The Node team also had a competing solution to yarn’s plug’n’play, called tink. Unfortunately, they decided to discontinue this work.

The last alternative solution that we considered (but have not had time to really dig into yet) is pnpm, which solves the node_modules dependency problem through extensive use of symlinks and clever node_modules directory structures. It is similar to yarn plug’n’play because it always references packages in the global cache using symlinked directories in a project’s node_modules directory. Downloaded dependencies are treated the same as local file system dependencies, so it potentially could resolve this whole class of issues. We have plans to further investigate if this solution will work better for us than what we do currently.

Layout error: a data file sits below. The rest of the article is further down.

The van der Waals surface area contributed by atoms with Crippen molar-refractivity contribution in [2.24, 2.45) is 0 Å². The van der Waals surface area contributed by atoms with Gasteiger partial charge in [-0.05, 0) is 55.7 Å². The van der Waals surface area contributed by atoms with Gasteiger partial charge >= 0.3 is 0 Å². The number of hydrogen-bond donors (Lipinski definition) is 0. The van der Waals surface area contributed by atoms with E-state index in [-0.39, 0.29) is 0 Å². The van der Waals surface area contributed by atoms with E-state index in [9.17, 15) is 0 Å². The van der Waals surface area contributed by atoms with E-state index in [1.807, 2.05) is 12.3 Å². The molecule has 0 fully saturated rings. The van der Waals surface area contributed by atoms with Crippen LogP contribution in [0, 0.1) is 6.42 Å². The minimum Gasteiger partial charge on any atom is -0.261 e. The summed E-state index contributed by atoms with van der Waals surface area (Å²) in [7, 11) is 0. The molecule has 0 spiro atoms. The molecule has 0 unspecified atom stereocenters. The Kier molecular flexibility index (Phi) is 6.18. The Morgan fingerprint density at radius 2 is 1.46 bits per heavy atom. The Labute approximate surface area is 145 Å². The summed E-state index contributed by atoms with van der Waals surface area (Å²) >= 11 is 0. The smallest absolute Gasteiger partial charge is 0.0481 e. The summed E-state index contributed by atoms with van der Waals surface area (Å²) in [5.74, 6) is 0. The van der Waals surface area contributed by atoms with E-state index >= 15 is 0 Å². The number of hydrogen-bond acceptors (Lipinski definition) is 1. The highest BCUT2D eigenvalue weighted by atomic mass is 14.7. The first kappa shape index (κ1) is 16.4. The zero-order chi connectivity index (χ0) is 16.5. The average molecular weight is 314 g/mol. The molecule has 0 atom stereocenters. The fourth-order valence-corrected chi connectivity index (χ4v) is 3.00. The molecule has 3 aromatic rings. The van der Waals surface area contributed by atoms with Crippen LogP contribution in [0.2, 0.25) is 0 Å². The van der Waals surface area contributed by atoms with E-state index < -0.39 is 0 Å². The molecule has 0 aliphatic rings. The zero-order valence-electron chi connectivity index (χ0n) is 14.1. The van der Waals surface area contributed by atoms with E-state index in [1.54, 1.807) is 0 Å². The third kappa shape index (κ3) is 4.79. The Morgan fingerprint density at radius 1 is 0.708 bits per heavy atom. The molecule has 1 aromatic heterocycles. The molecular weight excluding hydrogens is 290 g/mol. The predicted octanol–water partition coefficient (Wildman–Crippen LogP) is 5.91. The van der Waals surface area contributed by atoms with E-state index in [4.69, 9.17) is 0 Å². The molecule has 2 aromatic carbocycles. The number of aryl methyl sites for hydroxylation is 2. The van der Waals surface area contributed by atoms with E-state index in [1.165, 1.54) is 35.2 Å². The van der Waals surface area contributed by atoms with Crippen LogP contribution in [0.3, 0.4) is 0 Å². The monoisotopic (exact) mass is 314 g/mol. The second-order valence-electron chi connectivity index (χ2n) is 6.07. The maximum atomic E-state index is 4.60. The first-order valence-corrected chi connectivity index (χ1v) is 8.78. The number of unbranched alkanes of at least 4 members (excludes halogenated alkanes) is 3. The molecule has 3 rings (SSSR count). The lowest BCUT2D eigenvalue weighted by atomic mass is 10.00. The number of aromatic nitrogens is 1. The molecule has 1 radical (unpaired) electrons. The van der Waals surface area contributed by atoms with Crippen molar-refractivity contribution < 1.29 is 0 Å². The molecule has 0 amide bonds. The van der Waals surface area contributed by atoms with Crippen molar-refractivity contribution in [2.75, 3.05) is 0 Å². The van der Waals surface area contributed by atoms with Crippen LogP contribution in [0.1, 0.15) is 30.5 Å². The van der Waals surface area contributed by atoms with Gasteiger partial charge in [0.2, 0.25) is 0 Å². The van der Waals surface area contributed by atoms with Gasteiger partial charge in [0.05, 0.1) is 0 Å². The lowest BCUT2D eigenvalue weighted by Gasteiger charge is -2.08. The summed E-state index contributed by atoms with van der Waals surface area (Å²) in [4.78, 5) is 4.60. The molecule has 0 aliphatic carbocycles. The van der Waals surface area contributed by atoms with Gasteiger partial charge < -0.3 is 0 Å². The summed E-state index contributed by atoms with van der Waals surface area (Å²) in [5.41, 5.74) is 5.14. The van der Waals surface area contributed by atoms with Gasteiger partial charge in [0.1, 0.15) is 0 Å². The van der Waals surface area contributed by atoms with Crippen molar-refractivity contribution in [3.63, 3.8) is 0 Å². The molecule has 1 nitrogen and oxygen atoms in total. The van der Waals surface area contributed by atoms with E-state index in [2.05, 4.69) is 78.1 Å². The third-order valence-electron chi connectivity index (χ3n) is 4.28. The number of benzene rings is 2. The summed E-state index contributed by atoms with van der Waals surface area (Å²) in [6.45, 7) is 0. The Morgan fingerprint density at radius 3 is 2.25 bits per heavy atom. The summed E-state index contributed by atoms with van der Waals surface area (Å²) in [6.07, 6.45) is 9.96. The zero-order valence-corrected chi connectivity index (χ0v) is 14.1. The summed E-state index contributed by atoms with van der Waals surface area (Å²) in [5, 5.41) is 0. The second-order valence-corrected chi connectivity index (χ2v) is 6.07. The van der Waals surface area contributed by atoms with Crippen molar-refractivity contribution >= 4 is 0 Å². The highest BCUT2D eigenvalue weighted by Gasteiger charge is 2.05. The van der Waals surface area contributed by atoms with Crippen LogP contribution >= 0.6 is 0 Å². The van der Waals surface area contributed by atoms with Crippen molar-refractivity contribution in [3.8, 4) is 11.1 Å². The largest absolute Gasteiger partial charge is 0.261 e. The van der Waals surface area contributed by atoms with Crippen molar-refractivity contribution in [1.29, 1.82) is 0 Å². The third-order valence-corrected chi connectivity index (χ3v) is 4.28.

Reduce Your Multi-Module Development Pain

Tableau developers have been using npm-pack-here successfully for over a year, now you can use it too! We hope that it will also reduce your own module development pains. Cheers 😄